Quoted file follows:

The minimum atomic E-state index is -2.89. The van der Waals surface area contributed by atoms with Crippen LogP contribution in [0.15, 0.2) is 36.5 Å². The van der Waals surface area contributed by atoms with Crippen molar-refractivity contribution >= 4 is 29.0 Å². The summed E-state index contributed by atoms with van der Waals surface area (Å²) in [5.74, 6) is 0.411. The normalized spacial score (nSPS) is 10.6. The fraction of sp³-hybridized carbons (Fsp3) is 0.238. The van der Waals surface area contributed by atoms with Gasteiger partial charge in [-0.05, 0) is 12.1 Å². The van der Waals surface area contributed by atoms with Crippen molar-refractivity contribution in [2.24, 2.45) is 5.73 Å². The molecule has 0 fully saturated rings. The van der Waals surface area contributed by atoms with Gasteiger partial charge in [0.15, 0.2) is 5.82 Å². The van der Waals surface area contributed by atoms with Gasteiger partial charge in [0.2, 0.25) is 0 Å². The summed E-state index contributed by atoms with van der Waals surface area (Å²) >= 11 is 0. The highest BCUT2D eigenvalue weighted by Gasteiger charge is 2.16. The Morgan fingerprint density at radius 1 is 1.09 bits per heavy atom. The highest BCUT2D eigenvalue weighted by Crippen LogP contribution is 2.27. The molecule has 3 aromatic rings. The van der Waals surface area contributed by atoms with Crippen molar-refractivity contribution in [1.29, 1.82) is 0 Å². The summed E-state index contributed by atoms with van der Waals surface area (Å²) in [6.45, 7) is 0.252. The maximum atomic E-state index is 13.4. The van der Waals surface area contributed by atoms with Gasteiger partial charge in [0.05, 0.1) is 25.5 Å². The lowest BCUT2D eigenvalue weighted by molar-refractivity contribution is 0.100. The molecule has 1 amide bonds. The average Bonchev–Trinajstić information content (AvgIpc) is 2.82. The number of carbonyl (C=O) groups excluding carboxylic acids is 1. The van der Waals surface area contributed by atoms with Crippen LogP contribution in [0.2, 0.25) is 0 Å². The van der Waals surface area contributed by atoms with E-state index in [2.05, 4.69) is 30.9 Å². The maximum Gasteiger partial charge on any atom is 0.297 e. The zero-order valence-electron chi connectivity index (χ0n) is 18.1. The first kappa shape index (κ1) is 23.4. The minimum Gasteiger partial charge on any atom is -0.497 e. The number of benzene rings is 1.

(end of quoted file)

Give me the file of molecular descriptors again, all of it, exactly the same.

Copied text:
The minimum atomic E-state index is -2.89. The van der Waals surface area contributed by atoms with Crippen LogP contribution in [0.15, 0.2) is 36.5 Å². The van der Waals surface area contributed by atoms with Crippen molar-refractivity contribution >= 4 is 29.0 Å². The summed E-state index contributed by atoms with van der Waals surface area (Å²) in [5.74, 6) is 0.411. The normalized spacial score (nSPS) is 10.6. The fraction of sp³-hybridized carbons (Fsp3) is 0.238. The van der Waals surface area contributed by atoms with Gasteiger partial charge in [-0.05, 0) is 12.1 Å². The van der Waals surface area contributed by atoms with Crippen molar-refractivity contribution in [2.24, 2.45) is 5.73 Å². The molecule has 0 fully saturated rings. The van der Waals surface area contributed by atoms with Gasteiger partial charge in [0.15, 0.2) is 5.82 Å². The van der Waals surface area contributed by atoms with Gasteiger partial charge in [0.2, 0.25) is 0 Å². The summed E-state index contributed by atoms with van der Waals surface area (Å²) >= 11 is 0. The highest BCUT2D eigenvalue weighted by Gasteiger charge is 2.16. The Morgan fingerprint density at radius 1 is 1.09 bits per heavy atom. The highest BCUT2D eigenvalue weighted by Crippen LogP contribution is 2.27. The molecule has 3 aromatic rings. The van der Waals surface area contributed by atoms with Crippen molar-refractivity contribution in [1.29, 1.82) is 0 Å². The summed E-state index contributed by atoms with van der Waals surface area (Å²) in [6.45, 7) is 0.252. The maximum atomic E-state index is 13.4. The van der Waals surface area contributed by atoms with Gasteiger partial charge in [0.05, 0.1) is 25.5 Å². The lowest BCUT2D eigenvalue weighted by molar-refractivity contribution is 0.100. The molecule has 1 amide bonds. The average Bonchev–Trinajstić information content (AvgIpc) is 2.82. The number of carbonyl (C=O) groups excluding carboxylic acids is 1. The van der Waals surface area contributed by atoms with Crippen LogP contribution in [0.2, 0.25) is 0 Å². The van der Waals surface area contributed by atoms with E-state index in [2.05, 4.69) is 30.9 Å². The maximum Gasteiger partial charge on any atom is 0.297 e. The zero-order valence-electron chi connectivity index (χ0n) is 18.1. The first kappa shape index (κ1) is 23.4. The minimum Gasteiger partial charge on any atom is -0.497 e. The number of benzene rings is 1.